Issue Features

A Wood Carver's Journey

Nov 28

Elizabeth Mann

Carving begins with a vision, and for Dave Carter, his mountain home in Blairsville, Georgia, is a constant source of inspiration. From his home porch, he can watch as black bears, deer, and other animals meander through the woods. He may come across a knobby stump or a fallen limb and visualize what it could become. He patiently chips away the wood until his creation is revealed to others.

Carter’s journey as a carver started with a small hand-carved owl and bear that he still has to this very day. He credits his neighbor John Barker with starting him on the carving path, which began in 2007. While visiting Barker, he observed his friend’s carving work and expressed a desire to learn more. Barker, who is retired, now spends his time traveling, but his love for carving carries on through Carter’s work.

Through experience, participating in workshops, and under the instruction of Helen Gibson, a Resident Carver of the John C. Campbell Folk School, Carter has become a carver in his own right. In 2008, with Gibson’s guidance, he began carving a nativity scene. The ongoing project has been slow and tedious at times, he noted. “Carving the nativity for me is an object of enjoyment, a hobby, and something never to be rushed,” he said. “I am constantly honing my craft. Thus, I am slower in detailing a piece.”

He currently has 13 pieces in his nativity collection, which is to be displayed in his home. And each piece is a labor of love. When he first began carving, he always kept the first piece of anything he carved. Now that he no longer does that, the ongoing process continues as pieces of the nativity set are sold and replaced.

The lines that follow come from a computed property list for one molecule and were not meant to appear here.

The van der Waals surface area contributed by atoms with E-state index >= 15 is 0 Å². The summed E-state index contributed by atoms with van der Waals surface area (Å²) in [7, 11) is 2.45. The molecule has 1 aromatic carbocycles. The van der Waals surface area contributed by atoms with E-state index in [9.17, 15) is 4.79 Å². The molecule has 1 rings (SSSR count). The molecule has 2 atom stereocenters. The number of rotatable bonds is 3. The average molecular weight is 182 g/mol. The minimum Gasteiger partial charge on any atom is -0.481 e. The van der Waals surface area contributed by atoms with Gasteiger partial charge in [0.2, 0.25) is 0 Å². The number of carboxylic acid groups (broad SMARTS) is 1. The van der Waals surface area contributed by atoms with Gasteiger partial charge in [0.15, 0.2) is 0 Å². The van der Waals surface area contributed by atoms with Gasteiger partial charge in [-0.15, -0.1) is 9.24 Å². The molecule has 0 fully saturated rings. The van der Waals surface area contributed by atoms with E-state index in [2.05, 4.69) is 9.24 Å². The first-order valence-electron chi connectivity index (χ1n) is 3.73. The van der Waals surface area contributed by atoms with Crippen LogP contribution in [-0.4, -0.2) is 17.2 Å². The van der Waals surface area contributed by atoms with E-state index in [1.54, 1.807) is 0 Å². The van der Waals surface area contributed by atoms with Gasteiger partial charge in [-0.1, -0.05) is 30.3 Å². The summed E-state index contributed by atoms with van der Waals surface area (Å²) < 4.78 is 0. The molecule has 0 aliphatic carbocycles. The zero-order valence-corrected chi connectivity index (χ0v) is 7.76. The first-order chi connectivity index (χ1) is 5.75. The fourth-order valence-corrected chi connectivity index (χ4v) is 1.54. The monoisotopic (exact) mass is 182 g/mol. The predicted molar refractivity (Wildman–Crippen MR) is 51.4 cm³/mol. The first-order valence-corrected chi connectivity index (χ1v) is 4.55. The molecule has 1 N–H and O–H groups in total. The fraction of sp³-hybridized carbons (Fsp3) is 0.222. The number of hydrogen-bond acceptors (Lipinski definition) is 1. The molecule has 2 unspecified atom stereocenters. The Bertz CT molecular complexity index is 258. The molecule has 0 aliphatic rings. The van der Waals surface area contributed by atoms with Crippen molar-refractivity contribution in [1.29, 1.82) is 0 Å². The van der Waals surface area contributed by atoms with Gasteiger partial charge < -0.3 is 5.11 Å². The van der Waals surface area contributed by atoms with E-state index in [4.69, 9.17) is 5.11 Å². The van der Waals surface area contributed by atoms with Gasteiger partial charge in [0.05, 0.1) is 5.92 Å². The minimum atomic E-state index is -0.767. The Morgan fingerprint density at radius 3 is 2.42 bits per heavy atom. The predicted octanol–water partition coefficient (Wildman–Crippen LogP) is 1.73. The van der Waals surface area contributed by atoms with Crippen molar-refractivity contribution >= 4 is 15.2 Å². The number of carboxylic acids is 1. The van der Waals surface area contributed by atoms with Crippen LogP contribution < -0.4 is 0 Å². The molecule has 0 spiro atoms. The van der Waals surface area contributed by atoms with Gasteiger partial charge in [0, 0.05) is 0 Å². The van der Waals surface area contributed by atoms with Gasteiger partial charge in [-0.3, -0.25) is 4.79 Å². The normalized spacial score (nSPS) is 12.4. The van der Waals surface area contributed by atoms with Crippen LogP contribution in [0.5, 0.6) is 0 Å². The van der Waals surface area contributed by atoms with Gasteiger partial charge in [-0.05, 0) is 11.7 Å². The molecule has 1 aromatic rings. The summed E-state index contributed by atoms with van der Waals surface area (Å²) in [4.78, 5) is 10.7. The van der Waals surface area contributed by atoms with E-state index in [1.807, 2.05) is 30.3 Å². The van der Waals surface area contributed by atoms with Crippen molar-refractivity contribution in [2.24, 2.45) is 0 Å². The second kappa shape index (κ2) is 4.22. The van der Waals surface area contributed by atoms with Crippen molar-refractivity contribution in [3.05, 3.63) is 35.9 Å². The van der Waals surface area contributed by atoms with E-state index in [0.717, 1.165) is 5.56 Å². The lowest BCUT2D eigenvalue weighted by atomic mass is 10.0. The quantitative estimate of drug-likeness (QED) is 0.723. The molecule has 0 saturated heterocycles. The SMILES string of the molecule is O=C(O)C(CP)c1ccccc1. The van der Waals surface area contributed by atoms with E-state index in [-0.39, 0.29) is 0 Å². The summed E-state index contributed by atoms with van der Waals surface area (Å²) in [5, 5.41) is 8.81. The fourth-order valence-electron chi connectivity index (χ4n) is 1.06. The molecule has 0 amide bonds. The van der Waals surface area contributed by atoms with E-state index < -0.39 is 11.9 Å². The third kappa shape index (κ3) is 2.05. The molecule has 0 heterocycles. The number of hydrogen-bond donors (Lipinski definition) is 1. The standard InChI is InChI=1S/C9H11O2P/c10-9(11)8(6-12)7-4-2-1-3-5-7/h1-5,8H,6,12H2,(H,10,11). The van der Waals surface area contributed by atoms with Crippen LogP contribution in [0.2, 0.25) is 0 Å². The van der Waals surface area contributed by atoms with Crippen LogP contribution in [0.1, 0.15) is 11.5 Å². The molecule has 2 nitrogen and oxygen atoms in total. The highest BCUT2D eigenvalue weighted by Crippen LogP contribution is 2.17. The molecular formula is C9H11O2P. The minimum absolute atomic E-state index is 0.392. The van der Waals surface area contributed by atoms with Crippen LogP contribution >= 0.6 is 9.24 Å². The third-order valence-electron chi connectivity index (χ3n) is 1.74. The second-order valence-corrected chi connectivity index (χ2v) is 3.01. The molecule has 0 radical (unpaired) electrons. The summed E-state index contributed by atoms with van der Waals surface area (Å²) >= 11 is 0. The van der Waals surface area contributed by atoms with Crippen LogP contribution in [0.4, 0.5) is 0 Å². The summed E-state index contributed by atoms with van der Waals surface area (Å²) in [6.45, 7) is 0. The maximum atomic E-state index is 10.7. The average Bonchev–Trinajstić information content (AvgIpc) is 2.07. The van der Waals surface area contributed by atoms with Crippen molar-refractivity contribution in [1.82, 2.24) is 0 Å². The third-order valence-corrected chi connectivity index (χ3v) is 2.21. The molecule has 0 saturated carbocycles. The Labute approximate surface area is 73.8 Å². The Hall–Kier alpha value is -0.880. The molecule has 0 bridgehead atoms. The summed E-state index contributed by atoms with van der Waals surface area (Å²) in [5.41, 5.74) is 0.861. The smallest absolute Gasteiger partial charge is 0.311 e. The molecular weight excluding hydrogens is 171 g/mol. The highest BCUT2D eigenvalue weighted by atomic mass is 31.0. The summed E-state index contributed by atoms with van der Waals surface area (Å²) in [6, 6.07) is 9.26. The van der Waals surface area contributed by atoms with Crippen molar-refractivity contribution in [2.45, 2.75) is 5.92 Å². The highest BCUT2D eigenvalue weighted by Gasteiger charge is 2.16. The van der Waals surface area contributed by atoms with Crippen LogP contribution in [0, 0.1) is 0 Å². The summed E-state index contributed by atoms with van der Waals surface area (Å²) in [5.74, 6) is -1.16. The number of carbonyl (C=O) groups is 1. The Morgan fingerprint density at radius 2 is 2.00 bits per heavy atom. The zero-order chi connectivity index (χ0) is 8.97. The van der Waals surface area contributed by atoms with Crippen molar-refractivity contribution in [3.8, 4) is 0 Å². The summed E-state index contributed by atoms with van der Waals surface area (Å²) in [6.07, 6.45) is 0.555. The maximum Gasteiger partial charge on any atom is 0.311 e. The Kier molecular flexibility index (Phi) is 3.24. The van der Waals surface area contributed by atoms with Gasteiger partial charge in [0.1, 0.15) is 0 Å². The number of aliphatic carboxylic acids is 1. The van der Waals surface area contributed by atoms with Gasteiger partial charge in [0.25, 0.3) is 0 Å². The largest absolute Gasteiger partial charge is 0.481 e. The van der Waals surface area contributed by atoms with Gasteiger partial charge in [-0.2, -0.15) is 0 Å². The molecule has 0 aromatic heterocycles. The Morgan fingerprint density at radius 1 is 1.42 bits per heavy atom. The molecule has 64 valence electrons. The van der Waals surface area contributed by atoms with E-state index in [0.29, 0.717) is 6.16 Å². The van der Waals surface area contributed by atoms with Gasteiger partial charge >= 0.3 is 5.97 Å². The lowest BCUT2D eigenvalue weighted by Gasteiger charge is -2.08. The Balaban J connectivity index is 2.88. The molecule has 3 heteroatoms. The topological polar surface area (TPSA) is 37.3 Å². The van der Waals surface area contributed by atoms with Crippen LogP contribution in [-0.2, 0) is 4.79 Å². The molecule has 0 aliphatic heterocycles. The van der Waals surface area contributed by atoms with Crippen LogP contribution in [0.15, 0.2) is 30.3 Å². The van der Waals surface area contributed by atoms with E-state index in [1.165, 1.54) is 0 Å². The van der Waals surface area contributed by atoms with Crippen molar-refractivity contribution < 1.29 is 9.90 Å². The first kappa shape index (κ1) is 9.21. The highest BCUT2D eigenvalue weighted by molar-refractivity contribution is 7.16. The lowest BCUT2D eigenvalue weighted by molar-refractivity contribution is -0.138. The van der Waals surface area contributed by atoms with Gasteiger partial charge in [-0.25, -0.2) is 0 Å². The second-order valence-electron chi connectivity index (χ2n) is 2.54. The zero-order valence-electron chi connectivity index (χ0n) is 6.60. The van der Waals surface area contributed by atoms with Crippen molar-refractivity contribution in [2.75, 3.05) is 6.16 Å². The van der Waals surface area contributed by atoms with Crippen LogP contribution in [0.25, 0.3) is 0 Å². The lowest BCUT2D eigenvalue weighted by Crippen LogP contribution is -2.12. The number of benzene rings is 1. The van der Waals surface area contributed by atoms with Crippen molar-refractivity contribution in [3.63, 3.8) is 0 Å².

Although Carter, who at 74 is retired, carves for the mere love of doing it, his carvings have been displayed at the Olive Tree Art Centre. He also sells some of his work based on commission and has had clients hail from Georgia, Texas, and even England. Much of his work takes place in a shop he created in the lower part of his home. The shop is purely for personal use and a representation of his dedication to the hobby.

Whether carving professionally or as a hobby, the crafting process requires high quality wood. Carter’s choice of woods include walnut, cherry, and mahogany, but his favorites are basswood and butternut. Specifically, basswood’s soft and close grain allow for patterns to easily be transferred onto the wood. Greater detailed work can be accomplished because it does not chip or break off as easily like other wood does. “I enjoy carving for many reasons, but mainly because I can take a piece of wood and create something from it that is unique and pleasing to the eye,” he said. “It has taught me patience and taking your time. You can’t rush it. If you do, you will forget the grain of the wood with which you are working and lose focus, leading to something breaking.”

Every piece has a story to tell. One of his relief carvings is of a rustic bridge that he passed by many times growing up. Another time he came across a black walnut tree with jagged pieces and limbs. He transformed it into a black bear. “Sometimes you see a piece you relate well with,” he said. The simplest of things are sometimes the ones that give us inspiration in life.

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